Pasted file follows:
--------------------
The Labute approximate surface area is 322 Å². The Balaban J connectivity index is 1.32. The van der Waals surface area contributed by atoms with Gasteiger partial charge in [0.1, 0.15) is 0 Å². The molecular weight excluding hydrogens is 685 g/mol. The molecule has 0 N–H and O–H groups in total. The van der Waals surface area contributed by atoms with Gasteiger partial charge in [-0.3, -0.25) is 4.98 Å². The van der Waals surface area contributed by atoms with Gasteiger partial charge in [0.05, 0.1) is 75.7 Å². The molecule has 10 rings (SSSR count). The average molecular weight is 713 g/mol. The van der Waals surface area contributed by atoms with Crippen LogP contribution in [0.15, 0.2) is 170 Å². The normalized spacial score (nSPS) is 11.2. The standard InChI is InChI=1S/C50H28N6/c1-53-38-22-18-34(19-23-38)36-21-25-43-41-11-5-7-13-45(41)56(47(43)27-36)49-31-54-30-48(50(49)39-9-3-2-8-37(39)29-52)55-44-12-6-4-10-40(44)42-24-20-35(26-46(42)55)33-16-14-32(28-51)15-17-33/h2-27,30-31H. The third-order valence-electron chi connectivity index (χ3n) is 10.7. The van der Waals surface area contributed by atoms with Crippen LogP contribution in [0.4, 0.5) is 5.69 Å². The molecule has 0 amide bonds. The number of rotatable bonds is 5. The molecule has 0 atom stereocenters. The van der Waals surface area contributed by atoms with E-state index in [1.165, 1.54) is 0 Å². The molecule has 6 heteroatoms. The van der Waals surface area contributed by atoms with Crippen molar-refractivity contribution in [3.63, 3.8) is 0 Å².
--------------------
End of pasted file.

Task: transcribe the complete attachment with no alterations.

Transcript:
The Labute approximate surface area is 322 Å². The Balaban J connectivity index is 1.32. The van der Waals surface area contributed by atoms with Gasteiger partial charge in [0.1, 0.15) is 0 Å². The molecular weight excluding hydrogens is 685 g/mol. The molecule has 0 N–H and O–H groups in total. The van der Waals surface area contributed by atoms with Gasteiger partial charge in [-0.3, -0.25) is 4.98 Å². The van der Waals surface area contributed by atoms with Gasteiger partial charge in [0.05, 0.1) is 75.7 Å². The molecule has 10 rings (SSSR count). The average molecular weight is 713 g/mol. The van der Waals surface area contributed by atoms with Crippen LogP contribution in [0.15, 0.2) is 170 Å². The normalized spacial score (nSPS) is 11.2. The standard InChI is InChI=1S/C50H28N6/c1-53-38-22-18-34(19-23-38)36-21-25-43-41-11-5-7-13-45(41)56(47(43)27-36)49-31-54-30-48(50(49)39-9-3-2-8-37(39)29-52)55-44-12-6-4-10-40(44)42-24-20-35(26-46(42)55)33-16-14-32(28-51)15-17-33/h2-27,30-31H. The third-order valence-electron chi connectivity index (χ3n) is 10.7. The van der Waals surface area contributed by atoms with Crippen LogP contribution in [0.4, 0.5) is 5.69 Å². The molecule has 0 amide bonds. The number of rotatable bonds is 5. The molecule has 0 atom stereocenters. The van der Waals surface area contributed by atoms with E-state index in [1.165, 1.54) is 0 Å². The molecule has 6 heteroatoms. The van der Waals surface area contributed by atoms with Crippen molar-refractivity contribution in [3.63, 3.8) is 0 Å².